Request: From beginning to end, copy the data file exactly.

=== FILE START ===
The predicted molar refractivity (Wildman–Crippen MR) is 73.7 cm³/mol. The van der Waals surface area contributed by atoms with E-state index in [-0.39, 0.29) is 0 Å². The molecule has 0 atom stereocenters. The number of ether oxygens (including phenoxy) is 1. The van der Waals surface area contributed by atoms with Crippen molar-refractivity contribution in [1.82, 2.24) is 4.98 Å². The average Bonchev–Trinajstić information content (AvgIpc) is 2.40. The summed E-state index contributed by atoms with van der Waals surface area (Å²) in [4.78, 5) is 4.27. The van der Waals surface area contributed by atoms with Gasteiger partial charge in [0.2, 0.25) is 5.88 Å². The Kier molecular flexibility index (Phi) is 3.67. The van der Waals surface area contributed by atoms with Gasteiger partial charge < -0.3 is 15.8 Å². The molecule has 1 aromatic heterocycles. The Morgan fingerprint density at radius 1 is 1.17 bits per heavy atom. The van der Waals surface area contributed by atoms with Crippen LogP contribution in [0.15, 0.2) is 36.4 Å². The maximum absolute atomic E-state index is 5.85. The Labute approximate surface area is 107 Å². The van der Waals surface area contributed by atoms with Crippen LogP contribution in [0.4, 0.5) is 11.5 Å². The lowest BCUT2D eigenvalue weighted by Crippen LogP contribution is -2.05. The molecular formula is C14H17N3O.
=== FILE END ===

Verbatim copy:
The predicted molar refractivity (Wildman–Crippen MR) is 73.7 cm³/mol. The van der Waals surface area contributed by atoms with E-state index in [-0.39, 0.29) is 0 Å². The molecule has 0 atom stereocenters. The number of ether oxygens (including phenoxy) is 1. The van der Waals surface area contributed by atoms with Crippen molar-refractivity contribution in [1.82, 2.24) is 4.98 Å². The average Bonchev–Trinajstić information content (AvgIpc) is 2.40. The summed E-state index contributed by atoms with van der Waals surface area (Å²) in [4.78, 5) is 4.27. The van der Waals surface area contributed by atoms with Gasteiger partial charge in [0.2, 0.25) is 5.88 Å². The Kier molecular flexibility index (Phi) is 3.67. The van der Waals surface area contributed by atoms with Gasteiger partial charge < -0.3 is 15.8 Å². The molecule has 1 aromatic heterocycles. The Morgan fingerprint density at radius 1 is 1.17 bits per heavy atom. The van der Waals surface area contributed by atoms with Crippen LogP contribution in [0.15, 0.2) is 36.4 Å². The maximum absolute atomic E-state index is 5.85. The Labute approximate surface area is 107 Å². The van der Waals surface area contributed by atoms with Crippen LogP contribution in [0.4, 0.5) is 11.5 Å². The lowest BCUT2D eigenvalue weighted by Crippen LogP contribution is -2.05. The molecular formula is C14H17N3O.